Vladimir Nabokov

NABOKV-L post 0008689, Thu, 2 Oct 2003 08:55:50 -0700

Fw: pynchon-l-digest V2 #3582 PALE FIRE
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Subject: pynchon-l-digest V2 #3582

> pynchon-l-digest Thursday, October 2 2003 Volume 02 : Number
> RE: nobel prize watch
> RE: NPPF commentary line 149, p. 143- continued
> ----------------------------------------------------------------------
> Date: Thu, 2 Oct 2003 06:39:48 +0100
> From: "Burns, Erik" <Erik.Burns@dowjones.com>
> Subject: RE: nobel prize watch
> German news agency dpa sez:
> "Stockholm (dpa). Kaum ist die Bekanntgabe des diesj袛hrigen Nobelpreises
> Literatur f协r Donnerstag anberaumt, ist in Stockholm eine kr袛ftige Welle
> Spekulationen in Gang gekommen. Nach Imre Kert袠sz (2002) und V.S. Naipaul
> (2001) hei褗t es, sei nun wieder ein afrikanischer oder ein amerikanischer
> Autor (Thomas Pynchon oder Philip Roth?) f袛llig. Solches Proporzdenken
> auch den Juroren unterstellt. Dass sich die 15 aktiven Mitglieder der
> Akademie in diesem Jahr sehr fr协h und schnell auf einen Preistr袛ger
> haben, spricht gegen eine 褝berraschung. Ein Indiz f协r die Wahl des
> S协dafrikaners J.M. Coetzee, der seit Jahren auf allen Favoritenlisten
> Afrika wurde seit 1991 (Nadine Gordimer) nicht bedacht. Gehandelt werden
> auch (und wieder) der in Spanien lebende Peruaner Mario Vargas Llosa und
> Portugiese Ant小nio Lobo Antunes."
> i.e. Pynchon, Roth, Coetzee, Vargas Llosa and Lobo Antunes.
> though can't believe they'd tap Portugal again so soon.
> etb
> ------------------------------
> Date: Thu, 2 Oct 2003 02:37:27 -0400 (EDT)
> From: Michael Joseph <mjoseph@rci.rutgers.edu>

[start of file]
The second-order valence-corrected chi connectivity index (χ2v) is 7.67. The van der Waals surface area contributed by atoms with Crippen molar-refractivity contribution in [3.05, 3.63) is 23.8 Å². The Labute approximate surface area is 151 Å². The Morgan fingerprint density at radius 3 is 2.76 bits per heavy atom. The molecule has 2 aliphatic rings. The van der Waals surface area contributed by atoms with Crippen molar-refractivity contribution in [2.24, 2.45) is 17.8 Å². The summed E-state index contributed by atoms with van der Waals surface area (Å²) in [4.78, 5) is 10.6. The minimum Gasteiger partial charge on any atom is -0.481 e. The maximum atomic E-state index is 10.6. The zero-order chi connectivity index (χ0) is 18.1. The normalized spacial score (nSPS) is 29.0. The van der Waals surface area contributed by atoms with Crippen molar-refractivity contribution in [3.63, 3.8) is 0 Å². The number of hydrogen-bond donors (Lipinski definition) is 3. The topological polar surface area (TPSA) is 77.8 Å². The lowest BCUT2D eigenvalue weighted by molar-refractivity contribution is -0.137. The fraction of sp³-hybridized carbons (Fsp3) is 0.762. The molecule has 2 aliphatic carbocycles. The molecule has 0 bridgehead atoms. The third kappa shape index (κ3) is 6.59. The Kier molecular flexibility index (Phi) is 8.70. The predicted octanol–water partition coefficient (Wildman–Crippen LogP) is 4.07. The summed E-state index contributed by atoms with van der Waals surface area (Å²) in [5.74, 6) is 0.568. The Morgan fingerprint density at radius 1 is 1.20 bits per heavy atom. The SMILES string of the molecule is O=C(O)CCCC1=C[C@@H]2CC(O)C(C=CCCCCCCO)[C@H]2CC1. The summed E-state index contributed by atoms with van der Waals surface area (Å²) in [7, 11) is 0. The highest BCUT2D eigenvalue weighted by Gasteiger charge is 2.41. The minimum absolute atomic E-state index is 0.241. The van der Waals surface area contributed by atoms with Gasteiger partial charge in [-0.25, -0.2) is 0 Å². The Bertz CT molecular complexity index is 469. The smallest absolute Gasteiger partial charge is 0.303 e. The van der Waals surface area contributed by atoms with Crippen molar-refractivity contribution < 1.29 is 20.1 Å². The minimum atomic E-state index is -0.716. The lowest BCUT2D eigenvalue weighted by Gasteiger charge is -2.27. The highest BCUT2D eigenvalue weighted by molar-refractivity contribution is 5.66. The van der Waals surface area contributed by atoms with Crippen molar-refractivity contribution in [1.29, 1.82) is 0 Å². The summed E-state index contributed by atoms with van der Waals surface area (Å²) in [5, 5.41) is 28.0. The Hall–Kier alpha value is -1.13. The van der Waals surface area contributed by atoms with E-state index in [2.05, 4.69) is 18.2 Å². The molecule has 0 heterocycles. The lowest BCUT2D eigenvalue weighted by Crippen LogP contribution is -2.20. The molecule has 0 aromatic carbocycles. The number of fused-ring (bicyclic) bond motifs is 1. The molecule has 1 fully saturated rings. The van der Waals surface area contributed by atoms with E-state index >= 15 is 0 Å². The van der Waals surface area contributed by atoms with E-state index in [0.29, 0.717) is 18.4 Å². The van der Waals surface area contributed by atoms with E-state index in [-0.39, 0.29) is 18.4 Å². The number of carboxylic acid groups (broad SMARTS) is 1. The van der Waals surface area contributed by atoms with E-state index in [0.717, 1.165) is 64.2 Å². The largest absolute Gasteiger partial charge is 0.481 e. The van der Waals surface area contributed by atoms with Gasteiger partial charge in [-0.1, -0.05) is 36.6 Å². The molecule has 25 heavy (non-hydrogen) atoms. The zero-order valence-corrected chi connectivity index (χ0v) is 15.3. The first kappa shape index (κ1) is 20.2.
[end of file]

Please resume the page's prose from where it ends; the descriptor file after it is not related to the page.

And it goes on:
> Subject: RE: NPPF commentary line 149, p. 143- continued
> Wm. Gass has said that sentences are little shimmied lengths of words
> endeavoring to be stretches of human awareness.
> Charles, the "real" king counterfeited in the counterfeit Kinbote's
> counterfeit commentary upon Shade's poem encounters on p. 143 a series of
> (distorted) mirror images--the "ripple-warped reflection" in the water, a
> phallic "steinmann" wearing a red cap, even, implicitly, the deity --
> "High up in the deep-blue sky jutted the empty ledge whereon a counterfeit
> king had just stood." (And what do we make of the "ripple-warped"
> proliferation of selves? Is there a sense of raw fertility, a primal,
> atavistic power of the imagination run amok? If Nabokov is ascribing being
> to the imagination, or suggesting that the imagination is a mode of
> consciousness, is it logical to assume that relational imaginative
> exchange constitutes a real, deeply human, mode of being, according to
> Nabokov, which, perhaps, may be symbolized by "proleptic" poem and
> "nostalgic" commentary?)
> Note that Charles's heart is described as "a conical ache poking him from
> below." A conical shape is of course a mound. At the heart of Charles is
> there another [phallic/hermetic/memento mori] steinmann/cairn/herm?
> No longer charmed by the discomfiture of the wench, Charles (the second)
> is confused by the puzzle of the multiplying Charleses; over him hangs the